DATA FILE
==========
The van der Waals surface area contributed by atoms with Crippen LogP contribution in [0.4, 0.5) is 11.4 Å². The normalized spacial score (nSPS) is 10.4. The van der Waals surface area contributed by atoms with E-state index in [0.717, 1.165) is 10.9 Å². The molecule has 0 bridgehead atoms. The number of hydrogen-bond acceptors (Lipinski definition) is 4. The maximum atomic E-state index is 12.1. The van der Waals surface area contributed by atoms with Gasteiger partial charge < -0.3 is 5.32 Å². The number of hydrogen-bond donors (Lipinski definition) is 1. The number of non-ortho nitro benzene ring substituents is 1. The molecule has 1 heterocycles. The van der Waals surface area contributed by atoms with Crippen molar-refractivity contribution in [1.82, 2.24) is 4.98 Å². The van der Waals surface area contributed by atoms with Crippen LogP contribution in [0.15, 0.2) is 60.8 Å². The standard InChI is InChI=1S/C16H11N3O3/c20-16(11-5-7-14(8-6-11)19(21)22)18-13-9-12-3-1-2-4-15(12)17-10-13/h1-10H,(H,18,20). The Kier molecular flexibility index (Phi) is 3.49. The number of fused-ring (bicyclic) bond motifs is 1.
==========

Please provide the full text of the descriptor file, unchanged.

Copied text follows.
The van der Waals surface area contributed by atoms with Crippen LogP contribution in [0.4, 0.5) is 11.4 Å². The normalized spacial score (nSPS) is 10.4. The van der Waals surface area contributed by atoms with E-state index in [0.717, 1.165) is 10.9 Å². The molecule has 0 bridgehead atoms. The number of hydrogen-bond acceptors (Lipinski definition) is 4. The maximum atomic E-state index is 12.1. The van der Waals surface area contributed by atoms with Gasteiger partial charge < -0.3 is 5.32 Å². The number of hydrogen-bond donors (Lipinski definition) is 1. The number of non-ortho nitro benzene ring substituents is 1. The molecule has 1 heterocycles. The van der Waals surface area contributed by atoms with Crippen molar-refractivity contribution in [1.82, 2.24) is 4.98 Å². The van der Waals surface area contributed by atoms with Crippen LogP contribution in [0.15, 0.2) is 60.8 Å². The standard InChI is InChI=1S/C16H11N3O3/c20-16(11-5-7-14(8-6-11)19(21)22)18-13-9-12-3-1-2-4-15(12)17-10-13/h1-10H,(H,18,20). The Kier molecular flexibility index (Phi) is 3.49. The number of fused-ring (bicyclic) bond motifs is 1.